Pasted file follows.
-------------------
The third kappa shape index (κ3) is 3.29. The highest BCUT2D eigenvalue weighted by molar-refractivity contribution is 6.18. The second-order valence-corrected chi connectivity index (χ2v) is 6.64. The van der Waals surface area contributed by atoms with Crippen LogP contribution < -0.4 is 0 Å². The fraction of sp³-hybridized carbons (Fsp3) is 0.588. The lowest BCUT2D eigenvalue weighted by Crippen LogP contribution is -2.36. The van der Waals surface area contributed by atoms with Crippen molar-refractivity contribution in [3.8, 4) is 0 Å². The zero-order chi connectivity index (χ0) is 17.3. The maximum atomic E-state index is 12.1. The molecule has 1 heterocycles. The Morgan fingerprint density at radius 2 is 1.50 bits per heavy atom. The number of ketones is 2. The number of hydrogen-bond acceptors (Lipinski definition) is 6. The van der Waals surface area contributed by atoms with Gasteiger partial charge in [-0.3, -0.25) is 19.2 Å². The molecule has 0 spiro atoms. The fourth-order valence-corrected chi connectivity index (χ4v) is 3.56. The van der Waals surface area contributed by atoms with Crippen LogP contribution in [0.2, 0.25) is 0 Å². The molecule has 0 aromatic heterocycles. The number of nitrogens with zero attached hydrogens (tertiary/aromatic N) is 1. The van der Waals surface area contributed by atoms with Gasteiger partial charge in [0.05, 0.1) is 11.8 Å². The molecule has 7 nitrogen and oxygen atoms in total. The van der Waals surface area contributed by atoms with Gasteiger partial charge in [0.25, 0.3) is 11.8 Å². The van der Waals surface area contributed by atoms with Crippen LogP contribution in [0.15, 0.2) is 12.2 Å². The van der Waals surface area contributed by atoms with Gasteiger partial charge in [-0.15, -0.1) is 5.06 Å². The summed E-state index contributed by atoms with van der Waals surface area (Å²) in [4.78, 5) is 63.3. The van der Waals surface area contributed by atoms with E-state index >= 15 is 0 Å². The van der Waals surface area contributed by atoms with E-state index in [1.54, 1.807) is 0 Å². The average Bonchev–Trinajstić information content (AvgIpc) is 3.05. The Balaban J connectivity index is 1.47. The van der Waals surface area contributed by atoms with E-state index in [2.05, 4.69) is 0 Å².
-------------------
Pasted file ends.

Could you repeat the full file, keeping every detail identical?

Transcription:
The third kappa shape index (κ3) is 3.29. The highest BCUT2D eigenvalue weighted by molar-refractivity contribution is 6.18. The second-order valence-corrected chi connectivity index (χ2v) is 6.64. The van der Waals surface area contributed by atoms with Crippen LogP contribution < -0.4 is 0 Å². The fraction of sp³-hybridized carbons (Fsp3) is 0.588. The lowest BCUT2D eigenvalue weighted by Crippen LogP contribution is -2.36. The van der Waals surface area contributed by atoms with Crippen molar-refractivity contribution in [3.8, 4) is 0 Å². The zero-order chi connectivity index (χ0) is 17.3. The maximum atomic E-state index is 12.1. The molecule has 1 heterocycles. The Morgan fingerprint density at radius 2 is 1.50 bits per heavy atom. The number of ketones is 2. The number of hydrogen-bond acceptors (Lipinski definition) is 6. The van der Waals surface area contributed by atoms with Gasteiger partial charge in [-0.3, -0.25) is 19.2 Å². The molecule has 0 spiro atoms. The fourth-order valence-corrected chi connectivity index (χ4v) is 3.56. The van der Waals surface area contributed by atoms with Crippen LogP contribution in [0.2, 0.25) is 0 Å². The molecule has 0 aromatic heterocycles. The number of nitrogens with zero attached hydrogens (tertiary/aromatic N) is 1. The van der Waals surface area contributed by atoms with Gasteiger partial charge in [0.05, 0.1) is 11.8 Å². The molecule has 7 nitrogen and oxygen atoms in total. The van der Waals surface area contributed by atoms with Gasteiger partial charge in [0.25, 0.3) is 11.8 Å². The van der Waals surface area contributed by atoms with Crippen LogP contribution in [0.15, 0.2) is 12.2 Å². The van der Waals surface area contributed by atoms with Gasteiger partial charge in [-0.15, -0.1) is 5.06 Å². The summed E-state index contributed by atoms with van der Waals surface area (Å²) in [4.78, 5) is 63.3. The van der Waals surface area contributed by atoms with E-state index >= 15 is 0 Å². The van der Waals surface area contributed by atoms with E-state index in [1.54, 1.807) is 0 Å². The average Bonchev–Trinajstić information content (AvgIpc) is 3.05. The Balaban J connectivity index is 1.47. The van der Waals surface area contributed by atoms with E-state index in [2.05, 4.69) is 0 Å².